I was watching some Extra Credits recently and got to the episode on Comedic Games. It correctly talks about a few things — how much funny games are not funny in their game bits — they’re funny in writing or in cutscenes or whatever. They then talk about how it’s hard because comedy is driven by timing and wonders how we could rethink how we do comedy in games. He then goes on for the rest of episodes about how glitches are funny ( and they ARE funny ). All while I’m just sitting there thinking “BUT WE KNOW THIS. WE DO THIS. WE’RE NOT THE BEST AT IT, BUT WE ACTUALLY DO THIS ALL THE TIME”
I would have loved IWBTG to be talked about but it could have been anything. It could have been Kaizo Mario, a romhack made up of what are basically challenging mechanics jokes. The so called “kaizo block” is a mechanical joke. It is subversive in numerous ways, It is a betrayal of trust. It is turning a positive secret into a death trap. It turns a simple jump into a puzzle. It’s also not a one off sudden slapstick gag. This is a joke that can be told with timing. Remember, comedic timing isn’t about “timing”. Humor isn’t a fighting game combo. Comedic timing is about psychology. It’s about anticipation, or misdirection or number of other components. The jump in the classic Kaizo Block trap is MISDIRECTION. You are putting the players focus somewhere else to solve a different problem. This is a real comedic setup. The state of a person right after making a jump, mentally, is about as predictable as one could ever hope for in comedy. The kaizo block then hits, right at those crucial, weak, post jump input moments. The Mario death music is practically a rimshot here, rubbing it in the players face. It’s a full featured, if short, joke.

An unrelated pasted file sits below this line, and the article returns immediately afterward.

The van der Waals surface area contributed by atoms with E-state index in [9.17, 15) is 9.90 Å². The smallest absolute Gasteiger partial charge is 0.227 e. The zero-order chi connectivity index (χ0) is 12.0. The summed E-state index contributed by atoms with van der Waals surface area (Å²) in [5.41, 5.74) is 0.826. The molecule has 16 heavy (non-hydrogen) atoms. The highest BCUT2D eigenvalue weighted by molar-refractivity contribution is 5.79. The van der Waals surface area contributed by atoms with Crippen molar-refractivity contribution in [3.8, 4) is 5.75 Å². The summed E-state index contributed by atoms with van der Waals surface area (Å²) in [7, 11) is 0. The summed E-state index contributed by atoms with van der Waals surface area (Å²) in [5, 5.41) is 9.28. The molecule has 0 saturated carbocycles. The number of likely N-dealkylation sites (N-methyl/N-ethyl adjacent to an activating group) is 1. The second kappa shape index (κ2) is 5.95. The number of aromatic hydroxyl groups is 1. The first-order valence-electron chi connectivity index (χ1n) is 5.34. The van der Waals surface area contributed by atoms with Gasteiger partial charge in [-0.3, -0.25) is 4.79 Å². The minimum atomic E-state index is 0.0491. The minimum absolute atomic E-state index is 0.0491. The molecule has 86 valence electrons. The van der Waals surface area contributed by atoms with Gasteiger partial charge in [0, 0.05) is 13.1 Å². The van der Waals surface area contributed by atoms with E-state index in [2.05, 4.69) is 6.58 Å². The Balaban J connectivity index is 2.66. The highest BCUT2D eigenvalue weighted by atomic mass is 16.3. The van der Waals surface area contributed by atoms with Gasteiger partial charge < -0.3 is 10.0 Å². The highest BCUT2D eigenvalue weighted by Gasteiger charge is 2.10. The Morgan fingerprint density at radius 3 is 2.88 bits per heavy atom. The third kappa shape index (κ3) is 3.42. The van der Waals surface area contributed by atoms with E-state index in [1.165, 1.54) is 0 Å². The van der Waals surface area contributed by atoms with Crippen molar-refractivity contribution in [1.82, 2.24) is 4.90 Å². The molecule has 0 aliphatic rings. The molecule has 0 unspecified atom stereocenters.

Or I can talk about IWBTG. IWBTG’s long jokes generally function in sets of 3 (a common number in comedy). The first screen of IWBTG shows this. You walk off the ledge, you hear a suspicious click, a barrier closes above you and, after a slight delay, a big crushing spike wall slams into you with a horrible, grating loud sound. So that’s a mini joke — not particularly clever, but the elements are there. You then figure it out, go to the second floor and go “Ahah! Can’t fool me twice!”. The 2nd rep in a 3 part joke like this is to establish a pattern. It doesn’t need to be pure repetition like it is here, but it still needs to generally contrast the punchline. So the player gets past the second spike platform with no problem. Then they drop down, do the same with the 3rd and get splattered. That’s a 3 stage joke. Of course all this work leads up to the joke of falling into the horrible spike room and dying, but this isn’t a 4 stage joke because the spike room is modular and could come after any real frustrating segment. Also worth saying real quick that there seems to be a lot of humor in delaying game over music just a little. Works for IWBTG games and Mario Romhacks at least.